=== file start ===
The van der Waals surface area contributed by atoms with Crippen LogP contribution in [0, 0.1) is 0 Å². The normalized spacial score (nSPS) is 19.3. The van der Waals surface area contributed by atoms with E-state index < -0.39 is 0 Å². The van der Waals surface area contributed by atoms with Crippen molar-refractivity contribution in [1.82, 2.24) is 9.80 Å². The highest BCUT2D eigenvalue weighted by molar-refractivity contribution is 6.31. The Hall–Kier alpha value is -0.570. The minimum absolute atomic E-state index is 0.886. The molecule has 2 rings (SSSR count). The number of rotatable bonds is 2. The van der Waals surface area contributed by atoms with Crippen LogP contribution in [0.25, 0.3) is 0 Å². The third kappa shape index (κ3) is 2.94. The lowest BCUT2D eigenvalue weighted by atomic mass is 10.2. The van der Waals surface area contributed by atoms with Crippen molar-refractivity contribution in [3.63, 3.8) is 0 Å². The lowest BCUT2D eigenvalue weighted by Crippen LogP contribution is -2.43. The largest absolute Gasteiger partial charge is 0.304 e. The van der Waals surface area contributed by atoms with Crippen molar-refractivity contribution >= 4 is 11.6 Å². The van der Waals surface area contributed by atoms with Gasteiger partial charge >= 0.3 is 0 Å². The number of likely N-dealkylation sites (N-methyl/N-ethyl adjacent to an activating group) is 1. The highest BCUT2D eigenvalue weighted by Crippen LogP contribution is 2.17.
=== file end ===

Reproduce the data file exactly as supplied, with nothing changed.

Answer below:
The van der Waals surface area contributed by atoms with Crippen LogP contribution in [0, 0.1) is 0 Å². The normalized spacial score (nSPS) is 19.3. The van der Waals surface area contributed by atoms with E-state index < -0.39 is 0 Å². The van der Waals surface area contributed by atoms with Crippen molar-refractivity contribution in [1.82, 2.24) is 9.80 Å². The highest BCUT2D eigenvalue weighted by molar-refractivity contribution is 6.31. The Hall–Kier alpha value is -0.570. The minimum absolute atomic E-state index is 0.886. The molecule has 2 rings (SSSR count). The number of rotatable bonds is 2. The van der Waals surface area contributed by atoms with Crippen LogP contribution in [0.25, 0.3) is 0 Å². The third kappa shape index (κ3) is 2.94. The lowest BCUT2D eigenvalue weighted by atomic mass is 10.2. The van der Waals surface area contributed by atoms with Crippen molar-refractivity contribution in [3.63, 3.8) is 0 Å². The lowest BCUT2D eigenvalue weighted by Crippen LogP contribution is -2.43. The largest absolute Gasteiger partial charge is 0.304 e. The van der Waals surface area contributed by atoms with Crippen molar-refractivity contribution >= 4 is 11.6 Å². The van der Waals surface area contributed by atoms with Gasteiger partial charge >= 0.3 is 0 Å². The number of likely N-dealkylation sites (N-methyl/N-ethyl adjacent to an activating group) is 1. The highest BCUT2D eigenvalue weighted by Crippen LogP contribution is 2.17.